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Posts Tagged ‘Sea birds’

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World Oceans Day takes place every 8 June. It has been celebrated unofficially since its original proposal in 1992 by Canada’s International Centre for Ocean Development (ICOD) and the Ocean Institute of Canada (OIC) at the Earth Summit – UN Conference on Environment and Development (UNCED) in Rio de Janeiro, Brazil.[1] The Brundtland Commission, i.e. the World Commission on Environment and Development, provided the inspiration for a global oceans day. The 1987 Brundtland Report noted that the ocean sector lacked a strong voice compared to other sectors. At the first World Oceans Day in 1992, the objectives were to move the oceans from the sidelines to the center of the intergovernmental and NGO discussions and policy and to strengthen the voice of ocean and coastal constituencies world wide.
The Ocean Project, working in partnership with leading organizations from all sectors, including the World Ocean Network, Association of Zoos and Aquariums, and many others in its network of 2,000 organizations, has been promoting World Oceans Day since 2002 and together with World Ocean Network led a three-year global petition movement to secure official UN recognition. World Oceans Day was officially recognized by the United Nations in late 2008.[2]
World Oceans Day events are celebrated on 8 June, the closest weekend, the week, and the month of June. The day is marked in a variety of ways, including launching new campaigns and initiatives, special events at aquariums and zoos, outdoor explorations, aquatic and beach cleanups, educational and conservation action programs, art contests, film festivals, and sustainable seafood events. Youth have been playing an increasingly important role since 2015, including the development in 2016 of a World Oceans Day Youth Advisory Council (Wikipedia).
The following recording was recorded at midnight 29th of May in a wonderful weather nearby Hraunhafnartanga peninsula, close by the arctic circle.
Quality open headphones are recommended while listening at low to mid level, or in speakers at medium level.

(mp3 256kbps / 55Mb)

Recorder: Sound devices MixPre6
Mics: Sennheiser MKH8020/8040 (Parallel AB37)
Pix: LG-G6

Location: 66.52273, -16.03947
Weather. Calm. Clear sky. around 7°C

Auglýsingar

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When I use boom in recording I have used Audio Technica BP4025 stereo mic in Rycote windshield. It is not too heavy and it gives me stereo recordings. But very often I have been disappointed with the „musical“ sound quality, so I don´t often get quality ambiance recordings with this setup. Saying that, it does not mean BP4025 is a bad mic. BP4025 has a very low noise floor. It is the perfect mic for special circumstances like where size does matter and for very quiet environment/nature recordings.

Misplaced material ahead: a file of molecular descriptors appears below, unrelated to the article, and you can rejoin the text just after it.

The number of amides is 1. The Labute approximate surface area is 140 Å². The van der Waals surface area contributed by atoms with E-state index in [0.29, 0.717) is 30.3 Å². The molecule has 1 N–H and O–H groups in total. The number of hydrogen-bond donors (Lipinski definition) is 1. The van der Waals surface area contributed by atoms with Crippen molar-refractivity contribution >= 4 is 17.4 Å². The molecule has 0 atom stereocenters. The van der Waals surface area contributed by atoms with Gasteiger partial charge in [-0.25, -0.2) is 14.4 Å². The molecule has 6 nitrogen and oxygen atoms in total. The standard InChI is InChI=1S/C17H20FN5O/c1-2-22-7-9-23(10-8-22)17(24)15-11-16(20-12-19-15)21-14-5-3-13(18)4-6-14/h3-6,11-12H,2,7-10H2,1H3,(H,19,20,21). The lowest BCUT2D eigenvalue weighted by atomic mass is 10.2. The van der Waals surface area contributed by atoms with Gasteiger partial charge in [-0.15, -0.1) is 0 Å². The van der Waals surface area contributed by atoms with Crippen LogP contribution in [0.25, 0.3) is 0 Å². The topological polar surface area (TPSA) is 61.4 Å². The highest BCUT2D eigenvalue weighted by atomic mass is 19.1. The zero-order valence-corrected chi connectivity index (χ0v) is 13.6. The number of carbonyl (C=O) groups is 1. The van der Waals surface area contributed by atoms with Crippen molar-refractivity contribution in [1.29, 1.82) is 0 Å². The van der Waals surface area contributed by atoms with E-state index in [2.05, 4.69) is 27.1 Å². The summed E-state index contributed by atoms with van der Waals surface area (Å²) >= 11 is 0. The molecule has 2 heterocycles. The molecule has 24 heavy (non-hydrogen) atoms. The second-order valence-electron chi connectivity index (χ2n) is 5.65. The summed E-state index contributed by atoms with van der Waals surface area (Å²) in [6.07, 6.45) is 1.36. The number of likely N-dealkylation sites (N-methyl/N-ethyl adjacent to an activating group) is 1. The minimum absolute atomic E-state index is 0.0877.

DPA4060 is a pretty sounding miniature mic, sold in pairs and much lighter than any original stereo mic on the market. That means it is perfect to use for boom recordings. But because DPA4060 is an omni mic it is necessary to separate the capsules to get stereo. It is done in two ways. Separate the capsules with space (around 40cm) to get time difference, or place them in two sides of some sonic baffle materials.
The BP4025 was in a short Rycote WS2 windshield which has overall length (wide) 34cm. So it was important to place the capsules each side of some baffle material to get acceptable wide stereo.
I end up with a simple „binaural“ project I made out of wooden leftover (see pictures).
I decided not to use silicon artificial human ears because the ears will change the frequency curve at 2,5Khz and 5,5Khz, which means I needed to fix the EQ afterwards on all recordings made with this rig.
The result was stunning. The rig I made was lighter and better wight balanced than previous BP4025 setup. The overall wight is only 750gr (mics+wood baffle+WS2 basked+fur). It also gives me wider „stereo image“. But best of all, it withstands wind- and handling noise much better than previous BP4025 setup.
Following recordings are 4 and were made in three locations. The two first one are waves on seashore, then one from a cliff, 300 m above sea level with seabirds and the last one is from a football game in Reykjavik. All where recorded on Sound devices 744.
All recordings are straight from the recorder. Just cut and paste, fade in and out and then down grade from WAV to mp3.

(256kbps / 29Mb)

The two first recordings are big and then small waves. The mic have fur, HPF is off and gain at 45db. The mics are faced from the beach to the fjords. You will hear car pass by „behind“ the mic. Notice, you will hear a short „drop out“ when it pass. It is because it passes my car which was located on the road side. See location.
In the cliff recording the mic is without fur. It is possible to hear how strong gust sounds on the Rycote basket, but that is anyway much better (or different) than the my previous BP4025 setup. HPF at 40Hz and gain at 45dB. The boom with the mic reaches the cliff edge about one meter. See location.
The last recording is from a football game celebration in downtown Reykjavik. No fur, HPF at 40Hz and gain at 40dB. The mic stood on a boom about 1 meter above the crowds head. See location.

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